An Institute for Hispanic Health Equity Collaboration Article: Daily Prompt: Red
Let’s keep red and the red ribbon alive in our thoughts and efforts
In the HIV/AIDS field, the color RED is of major significance. It is symbolically archetypal.
Red Ribbon on Parliament Building
We have the Red Ribbon, which we do not see displayed as often anymore. As a matter of fact, a few weeks back, a news reporter on a major news segment acknowledged that she had no idea why the White House was displaying a Red Ribbon that day. It was World AIDS Day. I was a bit aghast. How could she not know? Then I started thinking about how we do not see the red ribbon displayed that often anymore. Remember, when celebrities used to wear them to the Oscars? No? It used to be that the red ribbon was worn to bring awareness on the red carpet. Perhaps this year with the Dallas Buyer’s Club being nominated for an Oscar we will see the “red carpet” sporting again a bit of the red ribbon. As a society, we should not forget the significance of the red ribbon. We still have a ways to go before we reach the “End of AIDS.” With the recent biomedical advances we have great hope. However, we should keep HIV and AIDS in our collective consciousness. The display of the Red Ribbon is one way to maintain that awareness.
This barn should also serve to remind of us how much more work we have to do in the HIV/AIDS field. In order to reach this goal of the End of AIDS, we must recognize that many places impacted by HIV/AIDS are at times disconnected from healthcare access points due to being in rural areas. Red, the color of barns, should serve as a reminder that rural areas also need resources.
Let’s keep red and the red ribbon alive in our thoughts and efforts.
Post and Photography By: Miriam Vega
50 Shades of Red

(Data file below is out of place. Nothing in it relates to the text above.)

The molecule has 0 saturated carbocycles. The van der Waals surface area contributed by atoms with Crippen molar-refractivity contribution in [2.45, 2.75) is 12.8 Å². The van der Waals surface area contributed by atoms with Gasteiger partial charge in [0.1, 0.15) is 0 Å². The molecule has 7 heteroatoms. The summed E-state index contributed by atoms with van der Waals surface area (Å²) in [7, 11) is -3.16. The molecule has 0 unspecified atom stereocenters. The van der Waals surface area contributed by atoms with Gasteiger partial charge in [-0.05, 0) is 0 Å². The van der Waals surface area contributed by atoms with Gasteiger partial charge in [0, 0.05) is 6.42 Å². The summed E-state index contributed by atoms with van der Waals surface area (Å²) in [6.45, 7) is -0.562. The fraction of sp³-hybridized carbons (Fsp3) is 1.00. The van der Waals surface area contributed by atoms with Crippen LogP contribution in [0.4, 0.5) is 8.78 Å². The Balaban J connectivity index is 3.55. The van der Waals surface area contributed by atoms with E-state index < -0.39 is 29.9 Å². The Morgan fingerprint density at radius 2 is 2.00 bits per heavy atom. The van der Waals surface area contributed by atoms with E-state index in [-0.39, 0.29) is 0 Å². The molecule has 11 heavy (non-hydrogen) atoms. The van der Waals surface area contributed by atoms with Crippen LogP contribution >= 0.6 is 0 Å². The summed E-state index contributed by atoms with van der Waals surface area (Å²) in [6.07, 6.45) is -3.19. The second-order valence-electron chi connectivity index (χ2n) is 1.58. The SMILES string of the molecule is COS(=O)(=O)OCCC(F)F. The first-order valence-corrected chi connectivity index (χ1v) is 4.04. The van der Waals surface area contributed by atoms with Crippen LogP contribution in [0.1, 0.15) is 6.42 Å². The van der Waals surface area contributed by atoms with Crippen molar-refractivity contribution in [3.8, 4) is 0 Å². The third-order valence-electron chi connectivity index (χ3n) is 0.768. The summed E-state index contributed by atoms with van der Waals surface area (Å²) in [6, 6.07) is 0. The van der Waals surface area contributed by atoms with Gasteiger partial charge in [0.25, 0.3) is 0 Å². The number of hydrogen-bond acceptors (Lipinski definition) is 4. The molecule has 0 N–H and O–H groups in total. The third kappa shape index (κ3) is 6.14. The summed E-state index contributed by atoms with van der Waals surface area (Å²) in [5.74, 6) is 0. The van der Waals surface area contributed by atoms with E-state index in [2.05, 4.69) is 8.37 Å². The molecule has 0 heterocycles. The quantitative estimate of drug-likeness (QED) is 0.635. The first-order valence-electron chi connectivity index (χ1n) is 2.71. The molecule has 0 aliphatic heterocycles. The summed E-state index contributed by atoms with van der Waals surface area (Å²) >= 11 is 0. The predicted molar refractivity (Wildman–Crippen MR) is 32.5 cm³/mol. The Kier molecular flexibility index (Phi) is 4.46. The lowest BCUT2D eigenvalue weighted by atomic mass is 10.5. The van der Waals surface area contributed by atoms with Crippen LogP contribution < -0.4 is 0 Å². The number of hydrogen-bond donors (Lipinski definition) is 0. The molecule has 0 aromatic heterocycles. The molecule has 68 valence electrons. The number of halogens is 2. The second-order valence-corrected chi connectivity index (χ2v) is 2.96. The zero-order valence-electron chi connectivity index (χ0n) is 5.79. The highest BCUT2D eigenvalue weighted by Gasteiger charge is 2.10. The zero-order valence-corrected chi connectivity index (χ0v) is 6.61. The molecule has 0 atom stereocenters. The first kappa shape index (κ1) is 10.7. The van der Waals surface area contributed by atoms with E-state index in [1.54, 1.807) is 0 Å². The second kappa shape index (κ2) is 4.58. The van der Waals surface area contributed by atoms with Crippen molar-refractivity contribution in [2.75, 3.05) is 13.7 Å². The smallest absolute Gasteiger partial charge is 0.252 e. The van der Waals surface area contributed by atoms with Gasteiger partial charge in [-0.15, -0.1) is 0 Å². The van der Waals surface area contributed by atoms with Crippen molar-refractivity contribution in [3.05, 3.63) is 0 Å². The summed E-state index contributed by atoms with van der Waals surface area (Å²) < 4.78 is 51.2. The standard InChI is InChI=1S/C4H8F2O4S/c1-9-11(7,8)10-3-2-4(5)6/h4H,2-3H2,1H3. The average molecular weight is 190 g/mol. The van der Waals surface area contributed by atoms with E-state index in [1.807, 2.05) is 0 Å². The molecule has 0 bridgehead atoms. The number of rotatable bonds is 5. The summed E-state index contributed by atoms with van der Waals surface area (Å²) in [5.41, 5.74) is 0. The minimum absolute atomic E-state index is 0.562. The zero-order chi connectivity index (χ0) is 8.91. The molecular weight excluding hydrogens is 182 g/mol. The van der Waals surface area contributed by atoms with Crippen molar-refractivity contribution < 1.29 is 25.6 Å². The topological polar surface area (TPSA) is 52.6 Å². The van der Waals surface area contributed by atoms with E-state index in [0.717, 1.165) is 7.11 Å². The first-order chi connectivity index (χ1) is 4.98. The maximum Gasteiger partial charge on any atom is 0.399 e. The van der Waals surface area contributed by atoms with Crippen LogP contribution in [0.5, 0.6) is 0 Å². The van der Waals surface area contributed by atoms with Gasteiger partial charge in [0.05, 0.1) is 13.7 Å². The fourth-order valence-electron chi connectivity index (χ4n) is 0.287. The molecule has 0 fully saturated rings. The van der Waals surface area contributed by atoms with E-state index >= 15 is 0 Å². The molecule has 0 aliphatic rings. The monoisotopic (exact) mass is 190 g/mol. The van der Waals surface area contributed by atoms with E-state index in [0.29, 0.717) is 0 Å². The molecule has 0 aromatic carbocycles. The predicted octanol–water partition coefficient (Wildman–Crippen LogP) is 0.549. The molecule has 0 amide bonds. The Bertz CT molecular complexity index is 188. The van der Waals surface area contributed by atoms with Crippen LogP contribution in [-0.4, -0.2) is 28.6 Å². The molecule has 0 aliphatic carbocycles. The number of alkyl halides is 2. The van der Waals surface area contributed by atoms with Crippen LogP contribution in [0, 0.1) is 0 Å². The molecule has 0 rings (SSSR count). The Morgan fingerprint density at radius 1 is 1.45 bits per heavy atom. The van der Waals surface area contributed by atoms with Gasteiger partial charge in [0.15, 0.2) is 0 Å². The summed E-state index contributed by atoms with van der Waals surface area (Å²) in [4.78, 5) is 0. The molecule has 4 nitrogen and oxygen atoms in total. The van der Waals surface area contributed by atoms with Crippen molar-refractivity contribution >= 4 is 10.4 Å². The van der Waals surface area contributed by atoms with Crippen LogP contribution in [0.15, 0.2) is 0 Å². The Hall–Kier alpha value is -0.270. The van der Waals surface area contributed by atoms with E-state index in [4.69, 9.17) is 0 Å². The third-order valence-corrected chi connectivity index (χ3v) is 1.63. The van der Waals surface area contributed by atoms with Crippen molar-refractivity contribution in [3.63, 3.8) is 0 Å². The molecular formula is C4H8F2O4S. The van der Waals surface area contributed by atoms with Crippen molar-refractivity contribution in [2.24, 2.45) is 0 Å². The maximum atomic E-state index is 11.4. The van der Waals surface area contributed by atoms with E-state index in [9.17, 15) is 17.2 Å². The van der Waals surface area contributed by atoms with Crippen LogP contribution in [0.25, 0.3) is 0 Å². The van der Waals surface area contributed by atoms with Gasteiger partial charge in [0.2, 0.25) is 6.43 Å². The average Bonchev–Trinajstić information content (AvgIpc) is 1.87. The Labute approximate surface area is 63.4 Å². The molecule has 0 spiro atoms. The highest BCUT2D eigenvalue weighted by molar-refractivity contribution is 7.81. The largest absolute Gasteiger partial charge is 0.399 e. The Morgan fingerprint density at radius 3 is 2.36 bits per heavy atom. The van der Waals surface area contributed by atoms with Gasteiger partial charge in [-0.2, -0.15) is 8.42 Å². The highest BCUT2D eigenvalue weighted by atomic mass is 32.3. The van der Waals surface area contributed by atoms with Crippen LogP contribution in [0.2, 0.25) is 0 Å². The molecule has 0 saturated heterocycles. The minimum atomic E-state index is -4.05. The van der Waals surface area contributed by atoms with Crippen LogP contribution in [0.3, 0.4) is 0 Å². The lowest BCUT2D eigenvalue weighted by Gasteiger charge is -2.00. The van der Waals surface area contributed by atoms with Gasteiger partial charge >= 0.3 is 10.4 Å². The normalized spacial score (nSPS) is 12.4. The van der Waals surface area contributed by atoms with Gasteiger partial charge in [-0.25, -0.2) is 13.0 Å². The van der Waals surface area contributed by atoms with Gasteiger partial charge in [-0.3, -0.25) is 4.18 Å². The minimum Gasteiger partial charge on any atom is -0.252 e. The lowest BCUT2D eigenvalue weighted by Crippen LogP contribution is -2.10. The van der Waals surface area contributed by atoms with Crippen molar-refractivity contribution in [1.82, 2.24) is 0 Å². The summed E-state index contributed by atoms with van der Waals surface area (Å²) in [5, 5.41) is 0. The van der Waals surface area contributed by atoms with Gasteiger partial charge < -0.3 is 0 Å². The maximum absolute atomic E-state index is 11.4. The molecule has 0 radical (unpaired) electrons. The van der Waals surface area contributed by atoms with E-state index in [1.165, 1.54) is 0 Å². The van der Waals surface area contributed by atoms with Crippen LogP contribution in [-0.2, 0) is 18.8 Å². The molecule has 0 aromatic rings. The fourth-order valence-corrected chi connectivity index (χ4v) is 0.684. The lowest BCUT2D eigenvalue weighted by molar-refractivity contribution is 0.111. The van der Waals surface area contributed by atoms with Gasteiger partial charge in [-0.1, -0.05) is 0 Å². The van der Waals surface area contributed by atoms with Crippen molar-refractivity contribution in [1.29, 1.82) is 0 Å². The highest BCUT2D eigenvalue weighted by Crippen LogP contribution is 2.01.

It’s basically a guttural reaction… When asked to think of “RED” my whole body, mind and spirit goes to just one place, HIV and the AIDS awareness ribbon. Entwined in the shape of that ribbon are lovers, friends, and years upon years of activism. Through these years, I have lived and been told stories that would probably fill a few volumes of a series that I would title “50 Shades of Red”. As a sexual health counselor it has been part of my job to keep a cool face when most people’s faces would turn red! You get exposed to a plethora of interesting, alluring, chaotic and frankly sometimes bizarre stories and it is imperative to manage your body language in order to (no pun intended) not “turn off” the client. I have to admit that there have been more than a few times where I have secretly made mental notes to myself when I get presented with a new “sex trick” I’ve never heard before. Some of my mental notes go something like this “Ok… I definitely have try that out soon!” Sadly, more often than not when individuals, who are being responsible and getting tested for HIV, share their sexual stories with me, they are filled with shame. They often express verbally and through their body language a guilty sense of having being “caught red handed” by society. Perhaps we should all learn how to keep a cool face when it relates to sex and sexual behaviors. Not doing so is counter productive in the battle against HIV/AIDS! At the end of the day we all have our own stories to tell and we would like to not be judged by them.
Photography and Post By: Gustavo Adolfo
Share This Link on Facebook
Share This on Twitter
Some of today’s posts from other bloggers: